"they now recognize the cognitive benefits of playing video games: pattern recognition, system thinking, even patience. Lurking in this research is the idea that gaming can exercise the mind the way physical activity exercises the body: It may be addictive because it’s challenging."
- Relative ranking: With online gaming, you can see how good you really are relative to other players in the world. You can also see it based on various other dimensions (i.e. Geography, Level, etc.). Vroom's infamous Expectancy Theory talks to the valence concept which is the value held to the reward. The value to an extent is relative (i.e. If I achieve a score of 10,000 I might be pretty happy, but if I find out that score is in the bottom 5% I am not going to be as thrilled). Competition helps ensure we don't become satisfied with a certain level of performance but strive to do better and better with a known achievable benchmark.
- Badges: After achieving a special feat you are awarded badges. This is an emblem to show others or for personal fulfillment of accomplishment. What makes this effective is knowing they you have achieved a certain level of distinction which can be proudly shown to others.
- Progression levels: If you have completed 37/40 levels, the desire to just complete it after you've spent so much effort is there. In fact, smart design may actually skew the level so it is non-linear. In other words, level 1-30 may really have been very easy but 31-38 hard and 39-40 extremely hard. Gamers only see that they are "so close" when really the design was intentionally done to get them to that level.
- Unlocking Surprises: Often games will provide a "surprise" that you can accidentally find. This seemingly "random" reward is a powerful motivating factor. Think of the power of slot machines as an example. Several studies have examined various reinforcement schedules and have found the the most "addictive" of these is Variable Ratio. Variable ratio has the highest rate of responding and the greatest resistance to extinction compared to other reinforcement schedules.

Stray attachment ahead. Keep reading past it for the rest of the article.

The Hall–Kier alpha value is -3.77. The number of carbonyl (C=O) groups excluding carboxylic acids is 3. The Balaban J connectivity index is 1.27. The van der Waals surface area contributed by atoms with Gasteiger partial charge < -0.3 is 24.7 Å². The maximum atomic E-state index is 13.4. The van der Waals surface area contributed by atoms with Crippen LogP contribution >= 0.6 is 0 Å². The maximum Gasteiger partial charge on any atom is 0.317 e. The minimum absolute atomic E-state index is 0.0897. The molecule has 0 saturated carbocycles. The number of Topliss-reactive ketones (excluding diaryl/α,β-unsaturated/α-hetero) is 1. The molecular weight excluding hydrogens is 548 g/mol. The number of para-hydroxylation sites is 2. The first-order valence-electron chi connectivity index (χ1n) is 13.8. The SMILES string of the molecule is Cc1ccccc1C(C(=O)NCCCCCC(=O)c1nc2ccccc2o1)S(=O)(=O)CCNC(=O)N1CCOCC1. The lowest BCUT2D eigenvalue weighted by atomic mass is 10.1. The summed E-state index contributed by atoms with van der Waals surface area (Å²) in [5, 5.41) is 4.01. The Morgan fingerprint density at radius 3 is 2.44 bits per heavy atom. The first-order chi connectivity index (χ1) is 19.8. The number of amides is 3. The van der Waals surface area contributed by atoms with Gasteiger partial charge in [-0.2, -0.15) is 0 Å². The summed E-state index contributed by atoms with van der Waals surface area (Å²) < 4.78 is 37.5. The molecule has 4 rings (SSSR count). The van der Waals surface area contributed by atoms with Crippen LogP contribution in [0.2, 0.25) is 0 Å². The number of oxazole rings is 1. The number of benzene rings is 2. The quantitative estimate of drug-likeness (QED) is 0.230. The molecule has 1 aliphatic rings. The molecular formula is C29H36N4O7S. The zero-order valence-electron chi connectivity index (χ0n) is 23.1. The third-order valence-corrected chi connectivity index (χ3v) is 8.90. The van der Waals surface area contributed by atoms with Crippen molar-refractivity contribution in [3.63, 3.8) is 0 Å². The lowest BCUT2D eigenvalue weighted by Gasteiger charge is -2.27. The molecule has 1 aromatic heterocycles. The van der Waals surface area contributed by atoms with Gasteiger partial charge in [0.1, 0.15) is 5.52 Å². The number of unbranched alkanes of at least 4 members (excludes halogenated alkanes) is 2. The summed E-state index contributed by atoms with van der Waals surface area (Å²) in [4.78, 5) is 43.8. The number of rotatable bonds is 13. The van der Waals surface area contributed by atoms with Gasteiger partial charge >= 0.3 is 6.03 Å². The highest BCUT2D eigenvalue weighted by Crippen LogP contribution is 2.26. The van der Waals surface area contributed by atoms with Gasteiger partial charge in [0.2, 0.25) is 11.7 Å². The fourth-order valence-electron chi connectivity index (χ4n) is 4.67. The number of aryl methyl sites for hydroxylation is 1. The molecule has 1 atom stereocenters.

I can now go back to my parents and explain that I really wasn't wasting my life away playing all those video games. If James Gee, a professor at the University of Wisconsin is correct, we can expect the video game generation well prepared for a 2.0 world
"They’re going to think well about systems; they’re going to be good at exploring; they’re going to be good at reconceptualizing their goals based on their experience; they’re not going to judge people’s intelligence just by how fast and efficient they are; and they’re going to think nonlaterally. In our current world with its complex systems that are quite dangerous, those are damn good ways to think.”
Now if you don't mind.... "Scuse me while I kiss the Sky" on Guitar Hero III